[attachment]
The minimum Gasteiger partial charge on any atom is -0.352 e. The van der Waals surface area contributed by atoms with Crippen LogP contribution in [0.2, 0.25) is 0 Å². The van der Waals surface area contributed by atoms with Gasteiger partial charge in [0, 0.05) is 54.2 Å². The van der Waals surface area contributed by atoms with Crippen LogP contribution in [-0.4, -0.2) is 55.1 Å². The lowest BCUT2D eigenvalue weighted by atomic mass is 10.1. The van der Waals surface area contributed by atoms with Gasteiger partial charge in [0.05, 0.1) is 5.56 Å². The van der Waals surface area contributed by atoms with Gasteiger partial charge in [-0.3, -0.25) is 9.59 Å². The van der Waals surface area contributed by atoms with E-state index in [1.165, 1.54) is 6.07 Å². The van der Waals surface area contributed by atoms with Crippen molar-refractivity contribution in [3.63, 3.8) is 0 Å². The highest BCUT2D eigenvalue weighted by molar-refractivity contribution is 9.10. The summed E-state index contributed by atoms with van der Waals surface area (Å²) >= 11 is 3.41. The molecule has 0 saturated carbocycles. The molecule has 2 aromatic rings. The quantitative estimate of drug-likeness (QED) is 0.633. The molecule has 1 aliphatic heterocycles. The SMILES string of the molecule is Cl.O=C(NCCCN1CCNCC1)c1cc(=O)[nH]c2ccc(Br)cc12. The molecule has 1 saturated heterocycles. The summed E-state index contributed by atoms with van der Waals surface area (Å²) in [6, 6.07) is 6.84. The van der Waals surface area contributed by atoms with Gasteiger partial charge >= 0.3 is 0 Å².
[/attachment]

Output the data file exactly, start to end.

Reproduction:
The minimum Gasteiger partial charge on any atom is -0.352 e. The van der Waals surface area contributed by atoms with Crippen LogP contribution in [0.2, 0.25) is 0 Å². The van der Waals surface area contributed by atoms with Gasteiger partial charge in [0, 0.05) is 54.2 Å². The van der Waals surface area contributed by atoms with Crippen LogP contribution in [-0.4, -0.2) is 55.1 Å². The lowest BCUT2D eigenvalue weighted by atomic mass is 10.1. The van der Waals surface area contributed by atoms with Gasteiger partial charge in [0.05, 0.1) is 5.56 Å². The van der Waals surface area contributed by atoms with Gasteiger partial charge in [-0.3, -0.25) is 9.59 Å². The van der Waals surface area contributed by atoms with E-state index in [1.165, 1.54) is 6.07 Å². The van der Waals surface area contributed by atoms with Crippen molar-refractivity contribution in [3.63, 3.8) is 0 Å². The highest BCUT2D eigenvalue weighted by molar-refractivity contribution is 9.10. The summed E-state index contributed by atoms with van der Waals surface area (Å²) >= 11 is 3.41. The molecule has 0 saturated carbocycles. The molecule has 2 aromatic rings. The quantitative estimate of drug-likeness (QED) is 0.633. The molecule has 1 aliphatic heterocycles. The SMILES string of the molecule is Cl.O=C(NCCCN1CCNCC1)c1cc(=O)[nH]c2ccc(Br)cc12. The molecule has 1 saturated heterocycles. The summed E-state index contributed by atoms with van der Waals surface area (Å²) in [6, 6.07) is 6.84. The van der Waals surface area contributed by atoms with Gasteiger partial charge >= 0.3 is 0 Å².